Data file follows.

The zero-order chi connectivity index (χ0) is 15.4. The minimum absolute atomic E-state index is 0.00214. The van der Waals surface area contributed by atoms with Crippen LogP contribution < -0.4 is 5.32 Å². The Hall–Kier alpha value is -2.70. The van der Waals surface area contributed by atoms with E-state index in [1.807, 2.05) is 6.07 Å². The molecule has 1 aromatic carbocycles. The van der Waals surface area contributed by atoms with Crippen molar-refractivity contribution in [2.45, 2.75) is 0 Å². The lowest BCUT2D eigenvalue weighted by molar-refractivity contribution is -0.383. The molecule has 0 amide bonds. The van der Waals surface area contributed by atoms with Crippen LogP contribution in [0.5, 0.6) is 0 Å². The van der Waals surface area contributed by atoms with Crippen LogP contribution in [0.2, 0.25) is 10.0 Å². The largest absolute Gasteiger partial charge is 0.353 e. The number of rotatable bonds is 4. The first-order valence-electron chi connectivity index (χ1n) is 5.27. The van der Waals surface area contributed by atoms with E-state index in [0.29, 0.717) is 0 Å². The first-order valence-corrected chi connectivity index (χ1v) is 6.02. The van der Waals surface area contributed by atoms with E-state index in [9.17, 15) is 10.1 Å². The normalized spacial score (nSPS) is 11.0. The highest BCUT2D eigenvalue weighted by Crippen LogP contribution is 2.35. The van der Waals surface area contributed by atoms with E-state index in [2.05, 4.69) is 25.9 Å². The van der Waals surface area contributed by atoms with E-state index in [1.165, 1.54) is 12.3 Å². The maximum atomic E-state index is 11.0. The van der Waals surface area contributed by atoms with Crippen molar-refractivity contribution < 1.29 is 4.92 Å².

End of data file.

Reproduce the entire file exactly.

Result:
The zero-order chi connectivity index (χ0) is 15.4. The minimum absolute atomic E-state index is 0.00214. The van der Waals surface area contributed by atoms with Crippen LogP contribution < -0.4 is 5.32 Å². The Hall–Kier alpha value is -2.70. The van der Waals surface area contributed by atoms with E-state index in [1.807, 2.05) is 6.07 Å². The molecule has 1 aromatic carbocycles. The van der Waals surface area contributed by atoms with Crippen molar-refractivity contribution in [2.45, 2.75) is 0 Å². The lowest BCUT2D eigenvalue weighted by molar-refractivity contribution is -0.383. The molecule has 0 amide bonds. The van der Waals surface area contributed by atoms with Crippen LogP contribution in [0.5, 0.6) is 0 Å². The van der Waals surface area contributed by atoms with Crippen LogP contribution in [0.2, 0.25) is 10.0 Å². The largest absolute Gasteiger partial charge is 0.353 e. The number of rotatable bonds is 4. The first-order valence-electron chi connectivity index (χ1n) is 5.27. The van der Waals surface area contributed by atoms with E-state index in [0.29, 0.717) is 0 Å². The first-order valence-corrected chi connectivity index (χ1v) is 6.02. The van der Waals surface area contributed by atoms with E-state index in [9.17, 15) is 10.1 Å². The normalized spacial score (nSPS) is 11.0. The highest BCUT2D eigenvalue weighted by Crippen LogP contribution is 2.35. The van der Waals surface area contributed by atoms with E-state index in [2.05, 4.69) is 25.9 Å². The van der Waals surface area contributed by atoms with E-state index in [1.165, 1.54) is 12.3 Å². The maximum atomic E-state index is 11.0. The van der Waals surface area contributed by atoms with Crippen molar-refractivity contribution < 1.29 is 4.92 Å².